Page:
Tuesday, February 1, 2011

race

I didn't know one single black person until I was almost nineteen years old and so, naturally, I assumed that all black people were superior to me in every way.

Living in a home with a father and older brother who were obsessed with professional sports, I naturally came to believe that black men were all better, stronger, smarter athletes. From television and movies I learned that black men and women had voices that could do things white voices just couldn't, and since I loved to sing, this fostered a sadness that I extrapolated out to mean that white people probably sucked tank at everything - at least compared to blacks.

My lilly-white life could not last forever, though, and in my second summer of treeplanting, after leaving my cracker-white missionary home and enrolling in an almost-completely cracker-white university, I made my first blackish-brown friend, a Mr. Emmanuel Ali Al-Sharif Abdallah Achmud.














Emmanuel was a chubby, thirty-one year old political refugee from Sudan, the only person I had ever met who'd been tortured and had the scars to prove it. He had been the leader of the student union in Khartoum, and when they'd begun to agitate against the government about increased tuition, someone had decided Emmanuel would look better with permanent raised welts all over his back. He escaped and eventually fled to Canada, where he got a summer job treeplanting in order to put together the cash, goats and cows necessary to pay the dowry for his Congolese fiancĂ©e.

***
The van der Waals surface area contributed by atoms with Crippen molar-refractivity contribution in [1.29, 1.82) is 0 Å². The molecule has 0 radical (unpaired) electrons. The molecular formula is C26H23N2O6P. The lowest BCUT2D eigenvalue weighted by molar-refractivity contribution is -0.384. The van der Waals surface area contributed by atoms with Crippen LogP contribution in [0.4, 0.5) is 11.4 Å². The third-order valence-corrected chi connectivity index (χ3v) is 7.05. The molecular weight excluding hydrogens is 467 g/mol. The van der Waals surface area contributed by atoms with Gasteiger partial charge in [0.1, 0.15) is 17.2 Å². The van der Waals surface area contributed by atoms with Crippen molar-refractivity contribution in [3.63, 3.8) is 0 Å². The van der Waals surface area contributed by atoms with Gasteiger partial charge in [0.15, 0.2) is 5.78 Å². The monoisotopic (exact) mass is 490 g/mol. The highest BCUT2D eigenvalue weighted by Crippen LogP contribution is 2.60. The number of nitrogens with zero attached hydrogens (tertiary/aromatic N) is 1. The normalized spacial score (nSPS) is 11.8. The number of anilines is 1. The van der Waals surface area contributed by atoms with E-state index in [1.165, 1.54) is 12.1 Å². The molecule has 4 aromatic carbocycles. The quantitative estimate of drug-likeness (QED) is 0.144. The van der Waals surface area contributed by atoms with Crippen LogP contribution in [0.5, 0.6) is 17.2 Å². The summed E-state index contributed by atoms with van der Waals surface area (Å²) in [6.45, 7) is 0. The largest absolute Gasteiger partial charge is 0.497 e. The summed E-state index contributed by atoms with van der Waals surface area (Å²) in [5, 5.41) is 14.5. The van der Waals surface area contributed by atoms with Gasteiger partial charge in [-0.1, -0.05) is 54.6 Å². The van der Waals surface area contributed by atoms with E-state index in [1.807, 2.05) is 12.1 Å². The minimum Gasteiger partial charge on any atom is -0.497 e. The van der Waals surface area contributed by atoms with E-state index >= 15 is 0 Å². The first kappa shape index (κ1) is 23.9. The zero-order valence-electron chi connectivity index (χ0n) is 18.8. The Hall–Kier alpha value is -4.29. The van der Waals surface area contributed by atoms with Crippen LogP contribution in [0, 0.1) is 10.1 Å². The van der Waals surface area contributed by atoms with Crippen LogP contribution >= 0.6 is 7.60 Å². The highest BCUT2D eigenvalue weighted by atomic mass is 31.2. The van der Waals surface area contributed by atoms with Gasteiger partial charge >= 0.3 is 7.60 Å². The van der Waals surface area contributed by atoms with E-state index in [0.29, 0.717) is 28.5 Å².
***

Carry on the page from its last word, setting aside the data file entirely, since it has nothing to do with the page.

That proved to be a powerful motivation for hard work, and Emmanuel ended up further confirming my prejudices by beginning to out-plant me (me, the seasoned veteran!) by the start of our second contract. We did a little extra work with a different company between contracts, and after I taunted him about my higher tally one day, saying "Who's the big chief bwana in the village now, Emmanuel?" he proceeded to outplant me every day - by a lot - for the rest of the job.

On the last day he walked up to me and, after hearing how badly he had once again beaten me, he fixed me with a paternal gaze and sadly shaking his head intoned, "You chellanged me, Chosh. You chellenged me."

As crippling as it was for my fragile ego to be beaten so resoundingly by a rolly-polly thirty-one-year-old, it was impossible not to love Emmanuel. He had a ready smile, a generous spirit and a deep, chuckling bass laugh. When I once joked that I wanted to plant with him on a block where we had seen a lot of black bears because he was so old and fat that I could easily outrun him and avoid being eaten, he said, laughing, "Oh no, Chosh. Eef tha beyah comb, he will say, 'hello my black brothah,' and then he will giff me a hug and come to eat you!"

Emmanuel was funny in other ways, too. In the morning in the cook tent he made these death-sandwiches out of the grossest possible ingredients you could think to combine: I'm talkin' tuna-sardine-onion-egg-cheese-mayo-celery-strawberry jam... and then he would leave them in his bag all day to ripen so he could eat them on the truck ride home - nearly asphyxiating the lot of us. During the day, he mostly ate oranges... just oranges... and would bag up two fifty-pound tree boxes to my one. Then he would plod along with near-perfect, methodical efficiency. He looked a bit like a slow-moving moose out there, but he kept sticking in tree after tree without hesitation, each piecework-pounded seedling bringing him a little closer to that dowry.

Emmanuel's innate early intelligence at what is actually rather mentally demanding work (if you do it right) was astounding. The really crazy thing, though, was what he was wearing during all of this grueling manual labor. On a particularly hot July day, when I had stripped down to t-shirt and shorts and was still sweating, I asked him what he had on. "Let us see," he said, "I am theenking: two sweatah, thees headbandt [fleece], sweat pents, a t-shoat, a payah off long johns, two payah of soaks, andt wan beating-wife."